Delinquent Subcultures vs. Consumer Lifestyles

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Most of the first Western scholarship on “youth subcultures” in the post-War period grew out of work on teenage delinquency. Sociologists explained the Teds, the Mods, Rude Boys, Greasers, the Sharks (vs. the Jets) as working-class youth using their own culture of fashion and argot to separate themselves from mainstream society.

Now that mass culture has fractured into smaller lifestyle segments and minority looks “trickle-up” to high fashion, the word “subculture” does not automatically imply deviance. In the West, there’s no bigger sin than being a “poseur” or having “inauthentic” reasons for subcultural affiliation, and in this context, Western (and often Japanese) critics tend to bash Japanese punks and B-boys for not keeping it “real.” Or conversely, certain champions of post-modernity celebrate these groups for their seemingly intentional depth-less re-appropriations of Western subcultural style.

The truth is, however, that Japan has two different kinds of youth cultural groups — delinquent subcultures and consumer lifestyles — and our failure to distinguish the two means attributing particular intra-group values to Japan as a whole.

The youth cultures recently venerated by Americans are essentially consumer lifestyles. Ura-Harajuku street fashion (A Bathing Ape, Goodenough, Supreme/Silas), Shibuya-kei border-shirt Euro-fetish, Cutie/Spring/Mini daintyness, Fruits extreme Harajuku-cute, hip-hoppers, Rastas, punks, mods, and “mode-kei” fashionistas are society-condoned, media-directed looks with matching music and activities. Before 1988, all fashion was essentially monolithic: There was only one way to dress “well.” But after the DC-boom backlash in the late ’80s, magazines responded by providing a huge list of possible choices — skater-kei, surfer-kei, etc. — each with their own brands, hairstyles, record labels, and leisure activities.

Japanese fashions may be largely based on Western working-class teenage defiance, but in the process of importation and distribution within a retail framework, the political content has all been sucked out — even the most basic ideas of inter-generational rebellion. In the West, parents would freak out over their kids looking like a lyseric baglady, but Japanese parents can cope as long as there stick to the implicit promise to wipe off the goth makeup by the time they leave university and get a job. Questions of authenticity are hence moot. Without specific instructions from magazines on how to put together the fashion code, these looks would not and could not exist. I would guess that a majority of adopters are upper middle-class kids from “good families,” and their participation in these “extreme looks” does not necessarily rule out future involvement in straight society. Actually these somewhat alternative cultures support the employment system by providing “play” before a lifetime of serious dedication to the workplace or motherhood.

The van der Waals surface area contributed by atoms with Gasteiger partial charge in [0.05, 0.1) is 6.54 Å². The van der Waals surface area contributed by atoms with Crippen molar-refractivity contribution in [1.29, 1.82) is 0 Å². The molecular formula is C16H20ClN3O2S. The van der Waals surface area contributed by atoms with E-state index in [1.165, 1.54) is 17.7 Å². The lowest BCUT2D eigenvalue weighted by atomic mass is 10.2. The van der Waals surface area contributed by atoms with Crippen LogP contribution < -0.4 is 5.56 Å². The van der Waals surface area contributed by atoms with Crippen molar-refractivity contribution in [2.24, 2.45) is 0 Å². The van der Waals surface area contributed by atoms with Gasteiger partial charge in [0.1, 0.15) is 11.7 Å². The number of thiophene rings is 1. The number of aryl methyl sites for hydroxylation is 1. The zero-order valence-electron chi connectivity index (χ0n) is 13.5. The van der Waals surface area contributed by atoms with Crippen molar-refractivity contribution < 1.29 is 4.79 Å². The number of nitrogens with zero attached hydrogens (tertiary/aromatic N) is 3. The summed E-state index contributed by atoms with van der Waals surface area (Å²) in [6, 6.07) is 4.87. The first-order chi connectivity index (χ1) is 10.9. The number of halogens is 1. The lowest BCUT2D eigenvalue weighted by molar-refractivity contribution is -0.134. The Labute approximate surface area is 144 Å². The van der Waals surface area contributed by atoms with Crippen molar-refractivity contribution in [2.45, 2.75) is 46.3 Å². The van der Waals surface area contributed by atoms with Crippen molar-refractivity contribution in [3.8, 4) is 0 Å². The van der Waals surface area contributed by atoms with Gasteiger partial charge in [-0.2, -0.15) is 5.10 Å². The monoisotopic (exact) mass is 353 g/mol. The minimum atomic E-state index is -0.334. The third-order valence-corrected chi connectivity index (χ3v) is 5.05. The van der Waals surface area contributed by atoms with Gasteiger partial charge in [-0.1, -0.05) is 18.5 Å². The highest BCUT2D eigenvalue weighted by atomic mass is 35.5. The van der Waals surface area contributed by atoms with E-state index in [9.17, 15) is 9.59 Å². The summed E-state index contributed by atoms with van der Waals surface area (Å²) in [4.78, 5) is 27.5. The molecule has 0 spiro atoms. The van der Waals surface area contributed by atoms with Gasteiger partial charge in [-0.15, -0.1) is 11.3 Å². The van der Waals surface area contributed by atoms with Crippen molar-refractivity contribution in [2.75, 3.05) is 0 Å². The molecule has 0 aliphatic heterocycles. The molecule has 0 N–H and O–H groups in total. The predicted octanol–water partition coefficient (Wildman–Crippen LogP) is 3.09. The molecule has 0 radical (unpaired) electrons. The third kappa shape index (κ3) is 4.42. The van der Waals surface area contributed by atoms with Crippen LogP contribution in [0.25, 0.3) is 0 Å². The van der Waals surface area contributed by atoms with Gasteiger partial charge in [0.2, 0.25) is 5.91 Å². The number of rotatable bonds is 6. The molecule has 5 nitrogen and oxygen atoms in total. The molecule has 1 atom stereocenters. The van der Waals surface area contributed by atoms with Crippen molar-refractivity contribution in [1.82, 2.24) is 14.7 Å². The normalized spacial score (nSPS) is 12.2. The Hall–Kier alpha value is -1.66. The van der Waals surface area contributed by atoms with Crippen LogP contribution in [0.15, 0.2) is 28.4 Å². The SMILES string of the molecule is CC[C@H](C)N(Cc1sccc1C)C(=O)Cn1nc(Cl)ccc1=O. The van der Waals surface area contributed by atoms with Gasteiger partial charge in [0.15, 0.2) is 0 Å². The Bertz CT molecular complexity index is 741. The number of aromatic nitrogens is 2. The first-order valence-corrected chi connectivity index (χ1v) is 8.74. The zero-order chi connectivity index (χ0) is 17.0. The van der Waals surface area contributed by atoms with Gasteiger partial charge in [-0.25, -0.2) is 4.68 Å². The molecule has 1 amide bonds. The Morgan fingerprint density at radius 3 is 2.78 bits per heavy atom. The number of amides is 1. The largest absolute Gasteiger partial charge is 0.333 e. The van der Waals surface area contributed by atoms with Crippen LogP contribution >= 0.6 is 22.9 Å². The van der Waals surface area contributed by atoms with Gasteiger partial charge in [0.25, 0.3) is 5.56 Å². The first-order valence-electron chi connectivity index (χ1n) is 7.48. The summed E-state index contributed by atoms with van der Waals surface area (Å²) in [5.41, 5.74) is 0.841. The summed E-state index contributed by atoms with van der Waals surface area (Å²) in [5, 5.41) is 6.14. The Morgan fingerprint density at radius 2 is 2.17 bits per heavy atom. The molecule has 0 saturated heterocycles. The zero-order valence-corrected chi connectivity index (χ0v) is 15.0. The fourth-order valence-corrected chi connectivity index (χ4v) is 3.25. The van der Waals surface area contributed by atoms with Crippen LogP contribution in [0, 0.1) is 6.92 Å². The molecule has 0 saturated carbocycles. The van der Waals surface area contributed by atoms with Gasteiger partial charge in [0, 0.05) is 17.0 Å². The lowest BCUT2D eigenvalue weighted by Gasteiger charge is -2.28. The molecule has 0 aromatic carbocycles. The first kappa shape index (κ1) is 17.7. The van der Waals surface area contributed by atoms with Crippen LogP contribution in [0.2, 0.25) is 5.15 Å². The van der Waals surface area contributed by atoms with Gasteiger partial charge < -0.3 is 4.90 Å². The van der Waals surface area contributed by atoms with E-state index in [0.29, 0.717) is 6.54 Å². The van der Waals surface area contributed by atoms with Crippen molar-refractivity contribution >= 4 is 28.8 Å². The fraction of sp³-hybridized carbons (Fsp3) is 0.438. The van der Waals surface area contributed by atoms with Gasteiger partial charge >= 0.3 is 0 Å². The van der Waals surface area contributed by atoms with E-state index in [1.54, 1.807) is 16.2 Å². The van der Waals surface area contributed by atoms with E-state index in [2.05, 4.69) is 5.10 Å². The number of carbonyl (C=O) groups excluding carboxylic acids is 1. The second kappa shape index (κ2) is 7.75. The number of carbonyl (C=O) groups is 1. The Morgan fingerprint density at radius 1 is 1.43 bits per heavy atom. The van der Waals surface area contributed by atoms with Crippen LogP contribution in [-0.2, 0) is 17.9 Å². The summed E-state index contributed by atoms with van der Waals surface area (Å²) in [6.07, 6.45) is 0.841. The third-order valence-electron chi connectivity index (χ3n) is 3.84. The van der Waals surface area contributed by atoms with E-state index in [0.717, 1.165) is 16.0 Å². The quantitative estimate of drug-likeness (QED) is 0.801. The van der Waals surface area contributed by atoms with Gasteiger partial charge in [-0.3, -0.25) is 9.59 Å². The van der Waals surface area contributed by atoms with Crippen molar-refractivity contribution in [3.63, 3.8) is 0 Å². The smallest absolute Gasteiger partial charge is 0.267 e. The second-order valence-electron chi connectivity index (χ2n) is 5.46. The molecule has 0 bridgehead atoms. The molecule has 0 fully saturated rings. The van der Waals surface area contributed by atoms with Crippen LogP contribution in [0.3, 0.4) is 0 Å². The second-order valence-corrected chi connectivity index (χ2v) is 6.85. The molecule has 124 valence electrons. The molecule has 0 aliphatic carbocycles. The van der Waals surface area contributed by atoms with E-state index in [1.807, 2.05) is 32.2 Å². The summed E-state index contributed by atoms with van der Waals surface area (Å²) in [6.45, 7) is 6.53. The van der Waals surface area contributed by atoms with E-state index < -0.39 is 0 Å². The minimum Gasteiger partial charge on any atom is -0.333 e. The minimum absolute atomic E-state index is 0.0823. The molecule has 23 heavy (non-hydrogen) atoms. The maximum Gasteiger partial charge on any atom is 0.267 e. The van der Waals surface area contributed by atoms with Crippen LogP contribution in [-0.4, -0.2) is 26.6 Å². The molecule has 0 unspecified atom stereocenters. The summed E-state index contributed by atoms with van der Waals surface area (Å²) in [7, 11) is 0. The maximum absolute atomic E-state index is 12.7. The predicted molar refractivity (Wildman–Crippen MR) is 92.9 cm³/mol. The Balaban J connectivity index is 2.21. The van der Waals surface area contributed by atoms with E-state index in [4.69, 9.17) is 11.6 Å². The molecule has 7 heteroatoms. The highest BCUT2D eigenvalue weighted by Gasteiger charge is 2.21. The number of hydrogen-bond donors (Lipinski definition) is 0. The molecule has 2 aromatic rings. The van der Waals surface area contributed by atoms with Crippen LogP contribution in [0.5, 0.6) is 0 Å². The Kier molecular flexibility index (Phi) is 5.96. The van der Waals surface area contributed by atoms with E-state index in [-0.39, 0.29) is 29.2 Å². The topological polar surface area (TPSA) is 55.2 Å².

Even though consumer lifestyles are the most conspicuous “subcultures” in Japan, there have always been strong delinquent subcultures. These follow the Western pattern closely — using alternative fashions, slang, and other cultural practices to break away from the mainstream. In the late 1970s, the yankii subculture developed from low performing students who bucked the system through wearing bleached permanent-waves and altering their school uniforms. Instead of high school, yankii quickly entered the workforce — an act that fully limited their future employment options to working-class labor. They roved in gangs, proudly picked up girls to gang rape (gombo), stared down kids from rival junior highs, and coordinated runs around the neighborhood on super-loud motorcycles (the so-called boso-zoku). Their fashion choices — yakuza-like short-cut punch perms, long jackets, kanji embroidery, severe sunglasses, women’s heels — were self-determined, not at all media-mandated (although I should note that at this point, Japanese consumer society was not mature enough to target such a small market segment.)

Meanwhile in Tokyo, the yankii-related Takenoko-zoku street dancers and ’50s-inspired Rollers were generally high-school dropouts engaged in smoking (gasp!), lighting firecrackers (gasp! gasp!), and other hankou (反抗), but opposed to the yankii, their culture depended upon a small consumer market tailoring to their explicit needs. This symbiotic relationship between rebellion and consumerism resembled the early Carnaby Street of ’60s London.